35. While the Office recognises that secrecy provisions have the ability to authorise activities that are potentially directly opposed to the obligations contained in the IPPs, the Office always encourages agencies to consider the impact of their secrecy provisions through consultation with the Office[17] and through the completion of a Privacy Impact Assessment (PIA).

36. The completion of a PIA is a useful process for agencies to gain an understanding of the implications of any proposed secrecy provisions which relate to the handling of personal information. A PIA is a practical tool to assess information flows and determine whether provisions are necessary and reflective of best privacy practice. Conducting a PIA through the use of an independent specialist builds transparency into the decision making process and enhances confidence that the need for provisions has been assessed objectively. As such, the Office recommends that PIAs should be completed when either a new secrecy provision[18] or a significant amendment to a current secrecy provision is being proposed.

37. Additionally, should the secrecy provision relate to the introduction of new law enforcement or national security powers, the review might be interested to note that the Office has developed a framework for assessing the introduction of such powers. The framework sets out a life cycle approach to such proposals and aims to bring balance and perspective to the assessment of such measures. A copy of the framework is attached (see Attachment ''A').

Question 7-6  What concerns arise from the interaction between secrecy provisions and data matching laws and practices? How should these issues be addressed?

38. The Office holds the view that data matching activities have been well regulated by an interaction of secrecy provisions, the IPPs and specific legislation such as the Data-matching Program (Assistance and Tax) Act 1990(Cth). The Office believes that data matching activities should continue to be limited to very specific needs and purposes and be subject to clear guidance about how the activities are undertaken.

39. The Office noted in its response to the ALRC's Review of Privacy - Issues Paper31, technological advances in the area of data matching continue to enhance the capacity for the analysis and synthesis of large amounts of information:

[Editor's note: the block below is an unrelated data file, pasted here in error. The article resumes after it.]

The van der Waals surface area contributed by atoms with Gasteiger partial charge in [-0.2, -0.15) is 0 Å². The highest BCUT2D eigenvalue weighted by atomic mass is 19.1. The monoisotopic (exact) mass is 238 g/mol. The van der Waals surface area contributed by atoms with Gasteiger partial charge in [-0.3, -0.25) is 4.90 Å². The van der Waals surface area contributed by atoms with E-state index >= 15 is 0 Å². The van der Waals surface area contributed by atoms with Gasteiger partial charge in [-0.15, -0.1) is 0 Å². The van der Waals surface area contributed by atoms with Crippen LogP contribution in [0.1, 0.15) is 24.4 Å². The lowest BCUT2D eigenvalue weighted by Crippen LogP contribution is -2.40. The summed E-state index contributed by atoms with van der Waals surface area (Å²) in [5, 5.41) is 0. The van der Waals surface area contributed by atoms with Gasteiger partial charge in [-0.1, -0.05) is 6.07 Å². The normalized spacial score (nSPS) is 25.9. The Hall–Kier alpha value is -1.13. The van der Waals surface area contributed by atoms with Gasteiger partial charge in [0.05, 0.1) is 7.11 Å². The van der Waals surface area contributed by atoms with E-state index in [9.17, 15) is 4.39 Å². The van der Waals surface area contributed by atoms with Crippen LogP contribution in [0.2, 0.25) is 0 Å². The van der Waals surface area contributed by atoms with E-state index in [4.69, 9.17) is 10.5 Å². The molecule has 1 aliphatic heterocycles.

"Two aspects of new technologies are the capacity to link disparate sources of personal information to profile individuals (including where collected in different contexts and for different purposes), as well as the ability to link datasets of previously anonymous information to re-identify the individual to whom they relate.  These characteristics lead to a form of ''identity creep' whereby richer representations of an individual can be obtained than has previously been the case."[19]

40. That submission went on to discuss that aggregation of personal information often causes information to move from one context to another and this can result in significant risks to privacy where information is taken out of its original context.[20]

41. In the Office's view, agencies that wish to undertake data matching must first determine whether information held by an agency can be released pursuant to their secrecy provisions. Should this be the case, agencies are then obliged to consider their IPP obligations, particularly with regards to IPPs 1 and 11.

42. The following example illustrates the application of secrecy provisions and the Privacy Act.

  • Agency A wishes to data match with Agency B's information.
  • From Agency B's perspective, it will first need to determine whether it is permitted to release that information under applicable secrecy provisions.